Each system is custom designed, but generally have the following data points:

  • Mixer run time – with the potential for different sand flow rates
  • Resin level to start & backup – and when to change
  • Powder additions level – when to start and stop
  • When to start the compaction table cycle – with force output & vibration duration specifications
Compaction can be performed as part of the fill cycle to increase production speed. It is critical for the mold to be compacted properly, but this does not need to be a separate operation. Other functions can be integrated as required quickly and easily. Settings for each individual box can also be changed quickly and easily.

Once the box is filled and compacted, it needs only to be struck-off and sent to the automatic rollover / draw machine. The overall operating system then either sends the box back to be refilled or to a different location to be removed from the line.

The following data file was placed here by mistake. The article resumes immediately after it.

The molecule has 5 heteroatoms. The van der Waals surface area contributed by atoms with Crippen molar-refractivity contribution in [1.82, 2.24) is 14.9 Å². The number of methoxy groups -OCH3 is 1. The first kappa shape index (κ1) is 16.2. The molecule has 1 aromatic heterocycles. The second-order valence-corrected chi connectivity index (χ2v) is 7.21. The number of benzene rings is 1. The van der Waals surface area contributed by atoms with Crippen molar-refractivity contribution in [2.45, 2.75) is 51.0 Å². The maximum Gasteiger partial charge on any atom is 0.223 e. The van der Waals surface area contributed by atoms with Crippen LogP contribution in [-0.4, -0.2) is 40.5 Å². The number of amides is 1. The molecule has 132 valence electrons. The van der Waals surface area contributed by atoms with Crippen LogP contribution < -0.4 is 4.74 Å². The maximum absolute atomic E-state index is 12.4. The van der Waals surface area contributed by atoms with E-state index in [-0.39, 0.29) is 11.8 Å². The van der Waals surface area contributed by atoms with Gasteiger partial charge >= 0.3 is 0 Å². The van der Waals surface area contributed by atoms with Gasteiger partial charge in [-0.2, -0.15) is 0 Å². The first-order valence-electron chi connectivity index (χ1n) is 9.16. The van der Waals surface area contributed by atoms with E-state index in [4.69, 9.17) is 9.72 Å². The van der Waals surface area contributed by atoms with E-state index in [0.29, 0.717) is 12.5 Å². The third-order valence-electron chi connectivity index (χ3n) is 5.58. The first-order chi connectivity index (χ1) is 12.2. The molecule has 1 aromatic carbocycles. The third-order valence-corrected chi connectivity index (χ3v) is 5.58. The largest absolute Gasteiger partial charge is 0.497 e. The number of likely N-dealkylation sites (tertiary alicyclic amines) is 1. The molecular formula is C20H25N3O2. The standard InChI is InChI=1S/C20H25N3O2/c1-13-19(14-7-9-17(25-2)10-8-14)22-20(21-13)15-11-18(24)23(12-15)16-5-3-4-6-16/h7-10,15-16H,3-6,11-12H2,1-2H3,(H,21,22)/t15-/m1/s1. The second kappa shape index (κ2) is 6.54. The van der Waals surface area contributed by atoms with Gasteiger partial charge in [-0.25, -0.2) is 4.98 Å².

Since the system knows the amount of binder going through each pump and consequently the sand mixture, the amount of sand and binder being used is known. This allows purchasing managers to be sure the correct and lowest levels of consumables (binder, sand, sleeves, filters, etc.) are in stock since the usage can be tracked by the minute on the PLC or Ethernet. This system can be used to record the consumption of raw materials and track the number of specific cores or molds made per hour, per shift, or in any other time frame desired.

Core Room
The same process can be used in the core room where racks of cores can have a RFID tag affixed and read when in position at the molding line. RFID tags can also be applied to the core boxes to identify themselves to the core blower. This easily allows you to keep the operators working while letting the RFID system change settings between different boxes. Programming of the blow pressure allows fine-tuning of each core.

Effective deployment of RFID quickly provides accurate data that exceeds that of bar coding or manual processes. RFID has a positive impact on jobbing operations with high numbers of changeovers as well as high-speed operations to increase speed, reduce downtime, increase accuracy, and provide accurate data to managers.

Jack Palmer is the President of Palmer Manufacturing & Supply Inc. Visit